936 Savoy, Dauphiné, and Piedmont; where this species and R. hirsùtum terminate lig. neous vegetation, and furnish the shepherds with their only fuel. It is an evergreen shrub, growing about 1 ft. high, and
flowering from May to July, Introduced in 1752, and frequent in collections. Variety. BR. f. 2 álbum Lodd. Cat., ed. 1836, has white flowers.
# 10. R. (? F.) HIRSU'TUM L. The hairy Rhododendron. Identification. Lin. Sp., 562.; Don's Mill., 3. p. 844. Engravings. Jacq. Austr., 1. t. 98.; Bot. Mag., i. 1853. ; Lodd. Bot. Cab., t. 479. ; Lob. Icon., 468.; and
fig. 937. Spec. Char., &c. Leaves ovate-lanceolate, or elliptic,
acutish, ciliated, with rusty hairs on the margins, glabrous above, dotted and hairy beneath. Calycine segments fringed, bearded. Flowers pale red or scarlet, disposed in umbellate corymbs.Corollas funnelshaped. (Don's Mill., iii. p. 844.). It is a native of the Alps of Europe, and of Switzerland, Austria, Styria, Dauphiné, &c.; where it forms a shrub growing from 1 ft. to 2 ft. high, flowering from May to July. Introduced in 1656, and possibly only a variety of the preceding species.
R. (f.) h. 2 variegatum has the leaves edged with yellow.
11. R. SETO'sum D. Don. The bristly Rhododendron. Identification. D. Don in Wern. Soc. Trans., 3. p. 408.; Prod. Fl. Nep., 152. ; Don's Mill., 3. Spec. Char., &c. Branchlets beset with bristles. Leaves oval, mucronate, bristly on the margins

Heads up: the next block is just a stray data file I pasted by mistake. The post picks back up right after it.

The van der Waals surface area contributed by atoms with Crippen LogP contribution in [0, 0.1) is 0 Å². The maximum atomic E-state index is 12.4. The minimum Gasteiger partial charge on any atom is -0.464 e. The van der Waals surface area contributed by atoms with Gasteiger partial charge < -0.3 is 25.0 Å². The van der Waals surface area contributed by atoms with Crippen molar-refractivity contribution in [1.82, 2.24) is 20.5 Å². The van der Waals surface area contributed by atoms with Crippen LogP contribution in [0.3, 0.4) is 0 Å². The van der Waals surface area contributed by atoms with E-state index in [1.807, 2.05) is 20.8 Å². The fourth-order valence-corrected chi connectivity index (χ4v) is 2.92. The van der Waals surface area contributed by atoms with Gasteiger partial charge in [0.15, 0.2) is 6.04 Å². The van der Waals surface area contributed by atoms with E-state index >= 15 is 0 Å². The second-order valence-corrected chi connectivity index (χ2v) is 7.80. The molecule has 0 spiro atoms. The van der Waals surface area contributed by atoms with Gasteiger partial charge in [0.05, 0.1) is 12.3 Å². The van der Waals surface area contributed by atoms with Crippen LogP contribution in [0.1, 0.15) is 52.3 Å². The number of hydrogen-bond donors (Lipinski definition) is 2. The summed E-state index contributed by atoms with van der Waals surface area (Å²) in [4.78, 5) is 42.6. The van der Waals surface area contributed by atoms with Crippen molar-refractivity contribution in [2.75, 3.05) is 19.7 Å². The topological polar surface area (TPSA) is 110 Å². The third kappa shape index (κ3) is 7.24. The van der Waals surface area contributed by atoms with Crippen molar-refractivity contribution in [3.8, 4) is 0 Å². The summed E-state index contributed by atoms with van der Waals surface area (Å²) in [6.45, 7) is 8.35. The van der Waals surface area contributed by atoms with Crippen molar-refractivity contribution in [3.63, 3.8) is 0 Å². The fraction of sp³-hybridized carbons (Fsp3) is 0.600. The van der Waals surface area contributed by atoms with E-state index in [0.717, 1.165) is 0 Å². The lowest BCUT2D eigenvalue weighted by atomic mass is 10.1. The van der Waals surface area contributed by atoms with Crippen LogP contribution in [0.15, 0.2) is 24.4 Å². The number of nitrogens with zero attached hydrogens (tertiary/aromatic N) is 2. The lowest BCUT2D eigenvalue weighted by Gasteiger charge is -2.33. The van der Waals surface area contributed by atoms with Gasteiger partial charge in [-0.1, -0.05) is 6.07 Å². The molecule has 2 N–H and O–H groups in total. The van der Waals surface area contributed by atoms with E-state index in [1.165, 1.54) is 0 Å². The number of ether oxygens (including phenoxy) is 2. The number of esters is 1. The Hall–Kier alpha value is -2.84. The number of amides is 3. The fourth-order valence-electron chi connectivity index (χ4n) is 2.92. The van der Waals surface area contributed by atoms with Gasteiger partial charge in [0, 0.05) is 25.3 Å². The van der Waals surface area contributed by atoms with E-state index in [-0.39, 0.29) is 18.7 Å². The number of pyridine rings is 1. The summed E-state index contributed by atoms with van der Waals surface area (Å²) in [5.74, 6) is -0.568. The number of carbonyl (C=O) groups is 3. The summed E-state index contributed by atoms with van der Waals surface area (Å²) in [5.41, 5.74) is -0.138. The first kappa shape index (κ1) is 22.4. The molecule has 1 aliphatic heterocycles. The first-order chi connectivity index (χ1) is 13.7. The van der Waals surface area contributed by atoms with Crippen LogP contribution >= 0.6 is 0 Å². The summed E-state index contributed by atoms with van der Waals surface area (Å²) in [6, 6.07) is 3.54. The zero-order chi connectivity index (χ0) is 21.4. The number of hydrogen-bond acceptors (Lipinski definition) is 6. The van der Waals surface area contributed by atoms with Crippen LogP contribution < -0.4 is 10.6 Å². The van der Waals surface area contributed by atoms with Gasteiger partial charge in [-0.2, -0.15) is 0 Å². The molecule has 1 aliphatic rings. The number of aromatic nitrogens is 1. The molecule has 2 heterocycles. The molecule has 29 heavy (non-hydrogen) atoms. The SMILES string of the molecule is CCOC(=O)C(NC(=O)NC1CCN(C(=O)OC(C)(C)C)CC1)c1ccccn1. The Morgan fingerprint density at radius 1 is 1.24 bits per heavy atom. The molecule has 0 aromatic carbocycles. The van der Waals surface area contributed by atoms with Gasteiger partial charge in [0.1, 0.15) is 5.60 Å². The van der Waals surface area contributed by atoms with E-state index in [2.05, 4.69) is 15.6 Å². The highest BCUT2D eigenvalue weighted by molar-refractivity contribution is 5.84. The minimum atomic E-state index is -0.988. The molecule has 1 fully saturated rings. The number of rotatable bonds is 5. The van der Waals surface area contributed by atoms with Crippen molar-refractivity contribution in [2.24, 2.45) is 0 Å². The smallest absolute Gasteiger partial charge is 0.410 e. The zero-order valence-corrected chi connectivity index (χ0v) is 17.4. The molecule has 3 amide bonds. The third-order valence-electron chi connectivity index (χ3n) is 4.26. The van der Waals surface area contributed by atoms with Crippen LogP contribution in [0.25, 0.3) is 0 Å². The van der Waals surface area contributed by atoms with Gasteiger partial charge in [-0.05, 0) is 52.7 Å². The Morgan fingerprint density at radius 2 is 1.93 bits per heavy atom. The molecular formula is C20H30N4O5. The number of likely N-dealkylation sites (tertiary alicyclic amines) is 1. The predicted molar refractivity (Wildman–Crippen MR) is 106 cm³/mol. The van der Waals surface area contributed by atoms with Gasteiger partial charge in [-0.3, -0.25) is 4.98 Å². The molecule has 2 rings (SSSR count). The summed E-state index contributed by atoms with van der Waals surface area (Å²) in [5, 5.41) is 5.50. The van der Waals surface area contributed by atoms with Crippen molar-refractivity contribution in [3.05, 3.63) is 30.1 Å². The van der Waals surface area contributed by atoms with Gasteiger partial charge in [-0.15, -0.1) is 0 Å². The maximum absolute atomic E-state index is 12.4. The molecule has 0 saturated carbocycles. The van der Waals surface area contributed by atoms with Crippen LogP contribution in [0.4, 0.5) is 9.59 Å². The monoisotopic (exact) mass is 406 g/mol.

and under surfaces. Pedicels beset with glandular hairs. Calycine segments rounded, coloured, naked, crenulated. A small, stiff, much-branched shrub. Leaves half an inch long. Flowers
purple, size of those of R. dådricum, disposed in umbellate corymbs. Calyx purple. Filaments bearded at the base. Stigma capitate. (Don's Mill., iii. p. 844.) A native of Nepal, in Gossain. than ; where it is a shrub, growing from half a foot to one foot in height; but it has not yet flowered in England, where it is considered as a frame shrub. It was introduced in 1825; but we have not seen the plant.
R. macrophyllum D. Don (G. Don's Mill., iii. p. 843.) is a native of the north west coast of North America, where it was collected by Mr. Menzies; and there are specimens in Mr. Lambert's herba. rium ; but the plant has not yet been introduced. The petioles of the leaves are 1 in., and their disks from 7 in. to 8 in., long; and the flowers are smaller than those of R. máximum, and white.
§ ii. Lepipherum D. Don. Derivation. From lepis, a scale, and phero, to bear; leaves covered with small scales. Limb of calyx dilated, 5-lobed. Corolla campanulate or rotate. Stamens 10. Ovarium 5.celled. Leaves membranous, sometimes deciduous, but generally persistent. Shrubs, natives of Europe, North America, and the Himalayas.